The inspiration of Marriotts stool is the use of screen-print. Silkscreen on wood is an other option to color the wood. Maybe with color blocking. Different shades of one color should be printed on wood. I will try this next week in the silkscreen studio in Camberwell.
My vision of my final master’s project is something three-dimensional between art and design, made out of wood, with an attractive surface and a sense of colour.
Within our own personal environments, we arrange the objects in different ways. Every person, every flat and every day is unique. The objects I´m designing are furniture, which fit in every room in different ways. This furniture should make life easier for people who move a lot.
Following my research in Tokyo in November 2016 I became really interested in the way Japanese people live especially in central Tokyo where the flats are very tiny and it´s not possible to own as much stuff as when you are living in a big house. Sometimes they don´t even own a table, because of the lack of space.
This has led me to believe that the function of the object should be multifunctional, without a special assignment. Based on the idea of a traditional Japanese House, the rooms originally had no special fixed purpose. Every room was covered with tatami mats. The people who live there used one room for many different purposes. I want my products to work in the same way. They are not designed for a special use. You can use them as a coffee table, a bookshelf, a stool, a table or even as a bed.
One example of this belief in practice is the Van Bo Le-Mentzel designed the “Berliner stool“ for the Maxim Gorki Theatre as a scenery. In 2011 it became low-budget furniture for everybody. €10 – 10 minutes – 10 screws. The stool can also be used as part of a shelf or coffee table. Therefore you just have to return the object.
Another interesting multifunctional furniture is the “Ulmer Stool“ (1954) by Max Bill who designed it for the students of the University in Ulmer. It can be used as a stool, a tray, as part of a shelf, a coffee table,…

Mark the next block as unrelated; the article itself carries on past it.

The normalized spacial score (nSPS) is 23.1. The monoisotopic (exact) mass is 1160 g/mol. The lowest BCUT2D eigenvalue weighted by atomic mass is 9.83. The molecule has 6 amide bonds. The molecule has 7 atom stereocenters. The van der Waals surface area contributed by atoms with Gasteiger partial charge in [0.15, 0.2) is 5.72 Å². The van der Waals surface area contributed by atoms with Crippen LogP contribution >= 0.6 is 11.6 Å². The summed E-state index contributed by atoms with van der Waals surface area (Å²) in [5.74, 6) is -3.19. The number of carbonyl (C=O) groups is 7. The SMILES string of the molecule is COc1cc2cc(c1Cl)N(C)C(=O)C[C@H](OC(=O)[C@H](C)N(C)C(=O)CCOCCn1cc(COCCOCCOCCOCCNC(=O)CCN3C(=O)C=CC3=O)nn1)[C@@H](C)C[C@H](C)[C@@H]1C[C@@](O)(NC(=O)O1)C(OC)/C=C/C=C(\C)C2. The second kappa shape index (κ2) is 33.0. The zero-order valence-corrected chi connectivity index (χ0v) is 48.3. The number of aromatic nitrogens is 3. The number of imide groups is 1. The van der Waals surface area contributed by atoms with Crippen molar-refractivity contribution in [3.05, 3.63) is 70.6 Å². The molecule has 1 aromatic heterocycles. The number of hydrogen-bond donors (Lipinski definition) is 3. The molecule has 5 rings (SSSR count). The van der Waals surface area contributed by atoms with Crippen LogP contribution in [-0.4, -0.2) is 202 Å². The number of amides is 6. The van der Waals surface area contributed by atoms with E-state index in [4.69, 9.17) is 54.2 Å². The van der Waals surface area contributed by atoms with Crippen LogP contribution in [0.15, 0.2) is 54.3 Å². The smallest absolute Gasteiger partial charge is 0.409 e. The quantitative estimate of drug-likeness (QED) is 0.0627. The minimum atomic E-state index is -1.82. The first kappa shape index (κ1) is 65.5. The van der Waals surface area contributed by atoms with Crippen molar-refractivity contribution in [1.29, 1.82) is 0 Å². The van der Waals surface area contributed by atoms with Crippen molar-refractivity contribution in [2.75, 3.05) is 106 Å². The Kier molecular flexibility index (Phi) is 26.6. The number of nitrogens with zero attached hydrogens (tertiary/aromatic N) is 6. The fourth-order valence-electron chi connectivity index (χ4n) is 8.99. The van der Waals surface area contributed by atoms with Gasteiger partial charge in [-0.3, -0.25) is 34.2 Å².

“Colours and surfaces are crucial when it comes to the effect of a product. They influence ones first impressions and have a lasting effect in terms of the product’s emotional aura.“ Hella Jongerius, 2011
Hella Jongerius is a Dutch industrial designer. Her work is about collections of textile, furniture and tableware with a special focus on colours.
The Colour Lab is about research for a new color range for virta products.
As Hella Jongerius said, the sense of colour is very important for an object. My aim is to figure out a color palette where every colour complements each other. The user can decide then decide which colours he or she likes most and build up sculptures like kids used to do that with building blocks. As the objects are coloured the person doesn´t have to paint the walls of their flat, which is most annoying when you are moving a lot.
To pile the objects up into a shape they need to be cuboid. The size of the object is standard that it could be used as a stool, a table, a bed,..
These objects are an intersection between Japanese aesthetic and Scandinavian design.
What do I mean with Japanese aesthetic?
I admire the minimalism of Japanese Design. In comparison to the western minimalism, they often choose natural materials, which makes the room in my opinion more livable.
In the book „ Wabi-sabi für Künstler, Architekten und Designer.“ edited by Dietz Matthias, Japanese aesthetic is based on clearness and repetition. The design medium is material poverty and the refuse of lush decorations. Cause of that there is more space for mental wealth. (s. Dietz 2011, S. 76)
Dietz Matthias (2011): Wabi-sabi für Künstler, Architekten und Designer. Aus dem Englischen von Leoard Koren, Tübigen: Wasmuth
…and Scandinavian Design?
Beauty and function where independent, timeless furnitures were meant to be used and affordable for majority. A main characteristic of Scandinavian Design are the soft curves, simplicity and the use of natural materials. (s. Gura, p.14)
(Sourcebook of Scandinavian Furniture. Designs for the 21st century, Judith Gura, 2007: W.W. Norton & Company, London)
So in my opinion, scandinavian design and traditional japanese design have lots in common. The two main aspects of my product should be the simplicity and the natural material.
Dice by Torafu Architects
This is a six-sided piece of furniture by Japanese studio Torafu Architects which can be flipped over for different functions.
„We designed a piece of furniture with multiple resting positions that can be used by young children up until they reach adulthood by rolling it over like a dice,“ said the designers.
„By avoiding the constraints imposed by single-purpose furniture, we created a multi-purpose piece of furniture that can be used as a companion evolving with us through life so that we can continue using with nostalgia our childhood furniture even after we become adults,“ said Torafu Architects.
I´m currently studying on the MA Designer Maker programme at University of the Arts London, Camberwell.
I’m a minimalist, with a keen focus on details yet with a touch of emotion. My projects are an interface between Art & Design. Whereabouts? This varies.
My vision of my final master’s project is something three-dimensional, maybe a product, perhaps an art object, made out of an interesting material, with an attractive surface and a hint of colour. At Camberwell College of Art I want to discover ways of translating this vision into reality.
On this blog you can follow my work in progress, research linked to the project and of course lots of different sources of my inspiration.